10. 08. 2004
Takara Dream Workshop
Takara, the company that makes the Bow-lingual doggie communicator, also makes the Dream Workshop, the little machine that's supposed to help you control your dreams. First you prop up a picture on the Dream Machine, a picture that reminds you of what you want to dream about. Then you choose a scent for the diffuser, and turn on the soft background music.
At this point, the preparation is complete and the user can turn on Yumemi Koubou and go to sleep. The device will begin to lull the person to sleep with soft music and lights, both of which slowly fade out. Then, throughout the next eight hours the device will periodically activate itself in accordance with the REM sleep pattern and cycle, softly playing the music, and repeating the recorded phrase. This multi-sensory stimulus is designed to trigger the desired dream in the sleeping subject.
Yes, it's highly unlikely that it will control your dreams any better than just thinking about what you want to dream about, but adding the olfactory element may have been a smart move. Richard Axel and Linda Buck, two American scientists just won the Nobel for their research on the human sense of smell. Smell is the most evocative of the senses, but the Dream Machine's smells will probably not match up to the ones your brain needs to bring up vivid memories. Ah well, it also slowly turns the lights and music back on after eight hours, to wake you gently so you can remember the horrible nightmare you were having.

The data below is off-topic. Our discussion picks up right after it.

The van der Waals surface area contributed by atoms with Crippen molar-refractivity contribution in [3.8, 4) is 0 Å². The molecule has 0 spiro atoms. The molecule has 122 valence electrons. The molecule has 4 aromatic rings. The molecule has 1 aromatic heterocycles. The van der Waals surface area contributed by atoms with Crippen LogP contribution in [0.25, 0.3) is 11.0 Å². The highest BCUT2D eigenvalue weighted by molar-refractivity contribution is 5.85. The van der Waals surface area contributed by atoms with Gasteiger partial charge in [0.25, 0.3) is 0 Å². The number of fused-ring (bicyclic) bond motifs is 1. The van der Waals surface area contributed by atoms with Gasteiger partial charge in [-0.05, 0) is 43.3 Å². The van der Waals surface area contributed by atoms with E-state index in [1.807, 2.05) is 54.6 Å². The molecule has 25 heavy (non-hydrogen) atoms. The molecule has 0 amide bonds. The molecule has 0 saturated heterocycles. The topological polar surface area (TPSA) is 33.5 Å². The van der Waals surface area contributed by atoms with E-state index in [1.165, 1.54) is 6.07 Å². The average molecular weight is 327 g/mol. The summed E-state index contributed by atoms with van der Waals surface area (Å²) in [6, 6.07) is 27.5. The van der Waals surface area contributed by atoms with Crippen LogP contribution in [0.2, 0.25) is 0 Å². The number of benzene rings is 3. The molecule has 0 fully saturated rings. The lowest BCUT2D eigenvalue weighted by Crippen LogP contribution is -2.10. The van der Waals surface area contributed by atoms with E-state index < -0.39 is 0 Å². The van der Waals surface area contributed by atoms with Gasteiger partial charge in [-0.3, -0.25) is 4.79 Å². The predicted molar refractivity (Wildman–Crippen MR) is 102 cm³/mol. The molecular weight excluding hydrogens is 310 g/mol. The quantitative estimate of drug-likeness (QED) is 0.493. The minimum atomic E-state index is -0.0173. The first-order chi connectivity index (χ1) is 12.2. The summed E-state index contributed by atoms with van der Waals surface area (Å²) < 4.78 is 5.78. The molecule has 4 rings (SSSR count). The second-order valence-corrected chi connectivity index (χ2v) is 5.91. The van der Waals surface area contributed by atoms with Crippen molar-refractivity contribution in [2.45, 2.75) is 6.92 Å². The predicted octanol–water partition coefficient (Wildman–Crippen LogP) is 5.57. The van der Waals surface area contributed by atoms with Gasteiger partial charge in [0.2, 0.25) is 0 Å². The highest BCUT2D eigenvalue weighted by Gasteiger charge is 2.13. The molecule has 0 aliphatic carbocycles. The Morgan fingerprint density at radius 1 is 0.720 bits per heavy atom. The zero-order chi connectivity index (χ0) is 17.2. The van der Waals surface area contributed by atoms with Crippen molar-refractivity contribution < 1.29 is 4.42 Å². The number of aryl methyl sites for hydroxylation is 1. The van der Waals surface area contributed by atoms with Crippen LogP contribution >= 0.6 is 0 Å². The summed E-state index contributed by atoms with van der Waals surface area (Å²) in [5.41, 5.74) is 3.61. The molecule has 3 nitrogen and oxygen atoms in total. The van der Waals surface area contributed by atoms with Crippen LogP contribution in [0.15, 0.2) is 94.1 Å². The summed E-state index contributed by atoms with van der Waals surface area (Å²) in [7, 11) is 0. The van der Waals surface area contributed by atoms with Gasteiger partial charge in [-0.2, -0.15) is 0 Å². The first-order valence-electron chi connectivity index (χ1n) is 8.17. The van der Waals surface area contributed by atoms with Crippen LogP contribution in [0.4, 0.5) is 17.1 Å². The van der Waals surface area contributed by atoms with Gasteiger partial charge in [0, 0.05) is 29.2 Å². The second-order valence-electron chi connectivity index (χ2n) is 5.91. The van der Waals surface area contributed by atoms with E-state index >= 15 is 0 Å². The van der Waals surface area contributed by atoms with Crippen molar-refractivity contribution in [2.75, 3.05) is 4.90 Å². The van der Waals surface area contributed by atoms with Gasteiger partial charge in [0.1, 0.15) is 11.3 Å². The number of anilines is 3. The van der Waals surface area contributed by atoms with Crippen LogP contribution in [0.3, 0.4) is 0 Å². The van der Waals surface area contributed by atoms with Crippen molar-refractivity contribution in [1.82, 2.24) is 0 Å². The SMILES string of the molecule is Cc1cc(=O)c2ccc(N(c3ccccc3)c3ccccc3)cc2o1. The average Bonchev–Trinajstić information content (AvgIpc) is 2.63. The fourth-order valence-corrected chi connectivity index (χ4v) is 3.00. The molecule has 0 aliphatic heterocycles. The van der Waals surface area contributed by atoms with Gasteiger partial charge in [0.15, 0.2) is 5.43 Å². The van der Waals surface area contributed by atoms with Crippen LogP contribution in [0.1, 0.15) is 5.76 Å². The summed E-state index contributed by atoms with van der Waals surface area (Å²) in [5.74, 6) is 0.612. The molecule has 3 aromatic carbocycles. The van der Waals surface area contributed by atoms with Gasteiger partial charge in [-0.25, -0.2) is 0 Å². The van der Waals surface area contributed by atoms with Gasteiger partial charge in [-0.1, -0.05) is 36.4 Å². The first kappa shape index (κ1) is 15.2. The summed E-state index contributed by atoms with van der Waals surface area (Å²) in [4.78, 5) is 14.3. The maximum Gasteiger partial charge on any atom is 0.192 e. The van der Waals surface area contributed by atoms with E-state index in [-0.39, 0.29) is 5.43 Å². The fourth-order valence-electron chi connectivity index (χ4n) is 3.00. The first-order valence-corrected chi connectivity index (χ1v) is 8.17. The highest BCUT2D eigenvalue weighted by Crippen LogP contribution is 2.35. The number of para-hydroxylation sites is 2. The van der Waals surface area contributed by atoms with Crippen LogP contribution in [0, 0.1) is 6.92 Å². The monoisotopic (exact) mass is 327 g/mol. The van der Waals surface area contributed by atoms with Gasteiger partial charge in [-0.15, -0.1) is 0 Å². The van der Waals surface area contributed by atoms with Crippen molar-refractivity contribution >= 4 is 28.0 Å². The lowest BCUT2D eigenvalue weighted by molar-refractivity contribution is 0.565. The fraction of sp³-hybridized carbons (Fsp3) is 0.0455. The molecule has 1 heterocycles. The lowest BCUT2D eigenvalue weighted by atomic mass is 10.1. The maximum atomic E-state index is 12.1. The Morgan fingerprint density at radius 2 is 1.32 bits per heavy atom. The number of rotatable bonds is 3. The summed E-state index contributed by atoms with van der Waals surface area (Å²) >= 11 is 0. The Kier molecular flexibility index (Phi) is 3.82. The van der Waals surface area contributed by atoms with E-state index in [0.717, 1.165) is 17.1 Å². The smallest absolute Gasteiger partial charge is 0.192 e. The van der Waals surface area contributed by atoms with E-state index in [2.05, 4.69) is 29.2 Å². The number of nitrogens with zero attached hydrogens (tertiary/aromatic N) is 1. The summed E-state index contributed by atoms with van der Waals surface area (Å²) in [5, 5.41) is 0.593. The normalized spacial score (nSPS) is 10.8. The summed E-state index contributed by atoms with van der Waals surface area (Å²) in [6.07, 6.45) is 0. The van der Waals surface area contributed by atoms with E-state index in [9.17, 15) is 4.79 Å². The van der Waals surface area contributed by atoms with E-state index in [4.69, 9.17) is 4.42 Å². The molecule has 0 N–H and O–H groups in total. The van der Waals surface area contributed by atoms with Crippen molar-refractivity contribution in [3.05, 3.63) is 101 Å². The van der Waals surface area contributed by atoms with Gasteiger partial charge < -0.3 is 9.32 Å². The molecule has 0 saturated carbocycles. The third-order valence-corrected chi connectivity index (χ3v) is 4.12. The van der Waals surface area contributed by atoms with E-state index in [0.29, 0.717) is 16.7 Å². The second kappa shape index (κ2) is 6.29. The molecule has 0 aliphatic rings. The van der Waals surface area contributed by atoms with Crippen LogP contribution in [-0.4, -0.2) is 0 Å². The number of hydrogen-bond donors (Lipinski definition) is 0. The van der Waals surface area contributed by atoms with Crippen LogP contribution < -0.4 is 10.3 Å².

The Dream Machine is only out in Japan right now but it's available at Dynamism for $199.